Boeing 787 electrical investigation spreads beyond generators

Washington DC
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Boeing has broadened the scope of an investigation into an electrical system malfunction that caused a United Airlines Boeing 787 to divert and make an emergency landing on 4 December and may be related to a similar problem experienced last week by a Qatar Airways 787 on a delivery flight.

Boeing originally blamed the diversion of the United flight on the failure of one of six generator control units. The United 787 landed safely in New Orleans shortly after take-off from Houston.

But the investigation has now spread to other electrical components, but Boeing declined to elaborate.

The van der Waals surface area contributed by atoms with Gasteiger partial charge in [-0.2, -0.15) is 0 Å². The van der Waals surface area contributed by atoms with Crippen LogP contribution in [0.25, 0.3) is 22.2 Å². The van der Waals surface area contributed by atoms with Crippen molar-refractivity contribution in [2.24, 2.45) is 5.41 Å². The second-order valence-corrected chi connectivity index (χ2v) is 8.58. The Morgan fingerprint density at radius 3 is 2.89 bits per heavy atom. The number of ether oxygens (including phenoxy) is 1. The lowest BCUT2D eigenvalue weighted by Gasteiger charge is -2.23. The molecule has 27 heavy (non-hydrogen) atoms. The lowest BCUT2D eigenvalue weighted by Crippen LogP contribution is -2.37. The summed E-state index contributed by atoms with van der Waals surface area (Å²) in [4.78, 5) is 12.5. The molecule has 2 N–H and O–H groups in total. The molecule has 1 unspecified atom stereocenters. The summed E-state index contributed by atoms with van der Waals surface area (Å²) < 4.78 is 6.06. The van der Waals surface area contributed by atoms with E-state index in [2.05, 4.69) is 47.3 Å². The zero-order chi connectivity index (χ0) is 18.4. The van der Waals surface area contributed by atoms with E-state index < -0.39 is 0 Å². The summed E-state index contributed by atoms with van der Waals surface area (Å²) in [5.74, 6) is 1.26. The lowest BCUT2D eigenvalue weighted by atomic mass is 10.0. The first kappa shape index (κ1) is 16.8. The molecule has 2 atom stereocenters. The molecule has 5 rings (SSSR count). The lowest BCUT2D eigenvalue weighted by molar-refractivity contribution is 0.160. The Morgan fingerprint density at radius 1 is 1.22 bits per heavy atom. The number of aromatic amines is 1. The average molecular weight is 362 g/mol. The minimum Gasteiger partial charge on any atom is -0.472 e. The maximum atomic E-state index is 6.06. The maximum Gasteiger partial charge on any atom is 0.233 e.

"It's not unusual to learn new facts as you analyse findings following an event like this," Boeing says.

Qatar Airways chief executive Akbar Al Baker linked the electrical problem on the United 787 to a similar issue on the most recent aircraft delivered to his airline. Boeing, however, says its technical team needs more time to know for certain whether the two events are related.

The incidents - and a public rebuke by Al Baker -- have been embarrassing to Boeing, but so far have not caused a widespread operational impact on the 787 fleet. So far, Boeing has sent no new recommendations to 787 operators based on the findings from the diversion flight by United and the delivery flight by Qatar.